In late October 1839, the Prophet journeyed to Washington, D.C., to seek redress from federal government officials for the Missouri persecutions. President Martin Van Buren denied their petitions and turned a deaf ear, and U.S. Senate leaders determined that the reparation in behalf of the Saints could be secured only in Missouri’s courts. After an absence of four months, Joseph Smith returned to Illinois, where he turned his attention from the past to moving ahead to the future. His agenda became that of community builder, and thereafter he sought to establish Nauvoo as the new gathering place….

By early 1841, Nauvoo was bustling with home construction and mercantile and business development. In addition, plans for a temple and a hotel (the Nauvoo House) were already underway. The Nauvoo Charter, establishing Nauvoo as a state-sanctioned municipality with a city council, a university, and an independent militia, had been approved by the state legislature and signed by Governor Thomas Carlin in December 1840 and was set to go into effect on 1 February 1841. Nauvoo—a Hebrew word meaning “beautiful”—was on the rise and the Saints’ optimism ran high.

It was under these circumstances that Joseph Smith received the revelation recorded in section 124 on 19 January 1841. It is the longest canonized revelation (5,529 words, 145 verses) and the first revelation of the Illinois period included in the Doctrine and Covenants.’ (Largey, Doctrine and Covenants Reference Companion, p.837)

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2. Missionaries sent from Nauvoo converted thousands of people.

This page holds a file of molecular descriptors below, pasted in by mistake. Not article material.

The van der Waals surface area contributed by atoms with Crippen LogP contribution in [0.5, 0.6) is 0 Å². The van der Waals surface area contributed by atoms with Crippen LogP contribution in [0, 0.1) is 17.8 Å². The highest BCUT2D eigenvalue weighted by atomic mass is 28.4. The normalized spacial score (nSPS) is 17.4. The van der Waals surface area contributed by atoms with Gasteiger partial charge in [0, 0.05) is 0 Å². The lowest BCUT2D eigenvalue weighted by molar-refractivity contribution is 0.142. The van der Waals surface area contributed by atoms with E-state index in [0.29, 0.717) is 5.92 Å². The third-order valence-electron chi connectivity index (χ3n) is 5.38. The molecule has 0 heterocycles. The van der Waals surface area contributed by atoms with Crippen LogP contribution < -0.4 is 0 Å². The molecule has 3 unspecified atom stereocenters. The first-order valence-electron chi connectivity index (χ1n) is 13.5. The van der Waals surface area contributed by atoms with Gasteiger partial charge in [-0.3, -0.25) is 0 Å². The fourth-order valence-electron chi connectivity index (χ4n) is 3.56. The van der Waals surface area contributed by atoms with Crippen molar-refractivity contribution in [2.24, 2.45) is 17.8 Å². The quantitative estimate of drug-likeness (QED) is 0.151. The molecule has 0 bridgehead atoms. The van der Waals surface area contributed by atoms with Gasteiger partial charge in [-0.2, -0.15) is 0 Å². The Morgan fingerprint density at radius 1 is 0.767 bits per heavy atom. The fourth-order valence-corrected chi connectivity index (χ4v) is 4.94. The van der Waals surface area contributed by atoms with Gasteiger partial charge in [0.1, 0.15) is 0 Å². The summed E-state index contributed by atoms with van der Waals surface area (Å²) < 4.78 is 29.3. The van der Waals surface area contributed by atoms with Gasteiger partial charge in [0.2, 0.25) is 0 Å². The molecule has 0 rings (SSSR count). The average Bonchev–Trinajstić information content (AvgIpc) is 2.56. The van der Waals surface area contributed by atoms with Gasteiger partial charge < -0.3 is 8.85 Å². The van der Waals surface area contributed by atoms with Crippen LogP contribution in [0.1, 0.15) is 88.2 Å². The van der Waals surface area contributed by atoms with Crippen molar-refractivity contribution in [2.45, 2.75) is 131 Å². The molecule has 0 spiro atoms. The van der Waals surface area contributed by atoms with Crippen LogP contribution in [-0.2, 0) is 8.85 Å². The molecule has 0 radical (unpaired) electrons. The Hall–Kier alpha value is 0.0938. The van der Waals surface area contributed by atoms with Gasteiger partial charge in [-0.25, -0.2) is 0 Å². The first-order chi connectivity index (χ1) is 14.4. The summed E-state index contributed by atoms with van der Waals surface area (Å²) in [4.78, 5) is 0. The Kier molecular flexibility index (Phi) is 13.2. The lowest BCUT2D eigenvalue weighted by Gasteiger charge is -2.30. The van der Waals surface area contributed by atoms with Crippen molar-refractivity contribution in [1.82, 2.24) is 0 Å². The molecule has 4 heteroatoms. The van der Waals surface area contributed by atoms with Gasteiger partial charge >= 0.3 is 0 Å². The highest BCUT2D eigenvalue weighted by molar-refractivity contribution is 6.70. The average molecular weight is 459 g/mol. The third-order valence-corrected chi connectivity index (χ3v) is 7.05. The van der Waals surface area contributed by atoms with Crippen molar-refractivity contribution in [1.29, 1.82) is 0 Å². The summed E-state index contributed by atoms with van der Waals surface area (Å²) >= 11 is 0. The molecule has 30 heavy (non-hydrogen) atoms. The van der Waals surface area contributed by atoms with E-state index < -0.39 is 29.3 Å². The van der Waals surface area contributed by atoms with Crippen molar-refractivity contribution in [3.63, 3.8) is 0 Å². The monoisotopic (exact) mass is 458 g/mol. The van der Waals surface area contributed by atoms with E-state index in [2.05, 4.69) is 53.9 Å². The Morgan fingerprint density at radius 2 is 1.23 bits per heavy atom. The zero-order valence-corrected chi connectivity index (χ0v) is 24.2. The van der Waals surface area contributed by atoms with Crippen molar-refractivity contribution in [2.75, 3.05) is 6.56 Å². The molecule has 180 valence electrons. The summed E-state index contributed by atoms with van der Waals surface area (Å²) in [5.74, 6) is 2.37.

Watch: The Heart and a Willing Mind  (D&C 64:34) Elder Heber C. Kimball and his family willingly serve the Lord as Elder Kimball leaves first from Kirtland and then from Nauvoo to preach the gospel in England.

3. The examples of the Nauvoo Saints show the importance of enduring to the end in righteousness.

Read: Revelations in Context – Organising the Church in Nauvoo

D&C 124:12-14 Robert B Thompson

“Birth: 1 October 1811, Great Driffield, Yorkshire, England.
Death: 27 August 1841, Nauvoo, Hancock County, Illinois.

“Robert Thompson received his education and developed an interest in religion in Dunnington, Yorkshire, England. He joined the Methodists and was a preacher for some years before immigrating to Upper Canada in 1834. It was the preaching of Parley P. Pratt that led Robert to become a member of the Church in May 1836.

“Anxious to join with the Saints, he journeyed to Kirtland in May 1837, but within the year he had returned to Upper Canada to serve a mission. After baptizing many Canadians he once again attempted to settle in Kirtland, but the persecution against the Saints had increased, so Robert joined his brother-in-law Hyrum Smith and journeyed to Far West, Missouri. Escalating persecution led to open confrontation in Missouri. Robert fought in the Battle of Crooked River in defense of the Saints; consequently his enemies swore they would kill him. He suffered from exposure and lack of food as he attempted to avoid their clutches.

“He temporarily settled in Quincy, Illinois, and was employed as a writer for the Argus newspaper and as a courthouse clerk. When he moved to Nauvoo he served as a scribe for the Prophet and also gathered libelous reports and publications against the Church at the Prophet’s request. He was appointed general Church clerk, colonel and aide-de-camp of the Nauvoo Legion, Nauvoo city treasurer, and a regent of the University of Nauvoo.